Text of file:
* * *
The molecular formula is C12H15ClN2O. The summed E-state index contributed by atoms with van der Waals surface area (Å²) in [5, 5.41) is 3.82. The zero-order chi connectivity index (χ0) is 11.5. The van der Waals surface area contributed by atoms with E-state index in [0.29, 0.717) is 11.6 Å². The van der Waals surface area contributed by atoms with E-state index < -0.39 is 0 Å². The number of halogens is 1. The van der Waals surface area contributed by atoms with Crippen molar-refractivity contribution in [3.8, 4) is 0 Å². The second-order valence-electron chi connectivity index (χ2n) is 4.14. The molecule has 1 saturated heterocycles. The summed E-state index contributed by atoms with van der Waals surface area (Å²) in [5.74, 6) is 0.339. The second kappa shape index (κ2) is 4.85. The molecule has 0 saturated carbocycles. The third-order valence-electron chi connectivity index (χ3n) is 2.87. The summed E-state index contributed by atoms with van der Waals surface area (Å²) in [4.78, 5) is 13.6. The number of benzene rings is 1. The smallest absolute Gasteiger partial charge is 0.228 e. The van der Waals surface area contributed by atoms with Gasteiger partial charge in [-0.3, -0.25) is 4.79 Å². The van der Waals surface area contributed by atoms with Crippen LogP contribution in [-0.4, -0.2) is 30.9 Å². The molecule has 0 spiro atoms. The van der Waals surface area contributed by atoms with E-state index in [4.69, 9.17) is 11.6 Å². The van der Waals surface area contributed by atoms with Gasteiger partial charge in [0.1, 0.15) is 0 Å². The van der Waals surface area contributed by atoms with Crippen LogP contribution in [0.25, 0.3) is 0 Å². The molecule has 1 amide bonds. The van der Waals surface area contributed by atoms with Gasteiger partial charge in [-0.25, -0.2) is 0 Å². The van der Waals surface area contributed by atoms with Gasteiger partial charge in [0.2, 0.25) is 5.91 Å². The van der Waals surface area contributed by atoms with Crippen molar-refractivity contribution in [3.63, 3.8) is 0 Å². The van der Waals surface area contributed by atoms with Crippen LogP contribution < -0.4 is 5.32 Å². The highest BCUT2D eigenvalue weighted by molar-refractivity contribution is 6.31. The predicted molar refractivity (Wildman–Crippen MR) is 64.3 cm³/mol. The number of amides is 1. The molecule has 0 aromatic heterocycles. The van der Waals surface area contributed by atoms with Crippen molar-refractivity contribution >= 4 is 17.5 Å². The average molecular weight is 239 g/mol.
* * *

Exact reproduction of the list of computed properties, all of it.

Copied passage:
The molecular formula is C12H15ClN2O. The summed E-state index contributed by atoms with van der Waals surface area (Å²) in [5, 5.41) is 3.82. The zero-order chi connectivity index (χ0) is 11.5. The van der Waals surface area contributed by atoms with E-state index in [0.29, 0.717) is 11.6 Å². The van der Waals surface area contributed by atoms with E-state index < -0.39 is 0 Å². The number of halogens is 1. The van der Waals surface area contributed by atoms with Crippen molar-refractivity contribution in [3.8, 4) is 0 Å². The second-order valence-electron chi connectivity index (χ2n) is 4.14. The molecule has 1 saturated heterocycles. The summed E-state index contributed by atoms with van der Waals surface area (Å²) in [5.74, 6) is 0.339. The second kappa shape index (κ2) is 4.85. The molecule has 0 saturated carbocycles. The third-order valence-electron chi connectivity index (χ3n) is 2.87. The summed E-state index contributed by atoms with van der Waals surface area (Å²) in [4.78, 5) is 13.6. The number of benzene rings is 1. The smallest absolute Gasteiger partial charge is 0.228 e. The van der Waals surface area contributed by atoms with Gasteiger partial charge in [-0.3, -0.25) is 4.79 Å². The van der Waals surface area contributed by atoms with Crippen LogP contribution in [-0.4, -0.2) is 30.9 Å². The molecule has 0 spiro atoms. The van der Waals surface area contributed by atoms with E-state index in [4.69, 9.17) is 11.6 Å². The van der Waals surface area contributed by atoms with Gasteiger partial charge in [0.1, 0.15) is 0 Å². The van der Waals surface area contributed by atoms with Crippen LogP contribution in [0.25, 0.3) is 0 Å². The molecule has 1 amide bonds. The van der Waals surface area contributed by atoms with Gasteiger partial charge in [-0.25, -0.2) is 0 Å². The van der Waals surface area contributed by atoms with Gasteiger partial charge in [0.2, 0.25) is 5.91 Å². The van der Waals surface area contributed by atoms with Crippen molar-refractivity contribution in [3.63, 3.8) is 0 Å². The van der Waals surface area contributed by atoms with Crippen LogP contribution < -0.4 is 5.32 Å². The highest BCUT2D eigenvalue weighted by molar-refractivity contribution is 6.31. The predicted molar refractivity (Wildman–Crippen MR) is 64.3 cm³/mol. The number of amides is 1. The molecule has 0 aromatic heterocycles. The van der Waals surface area contributed by atoms with Crippen molar-refractivity contribution >= 4 is 17.5 Å². The average molecular weight is 239 g/mol.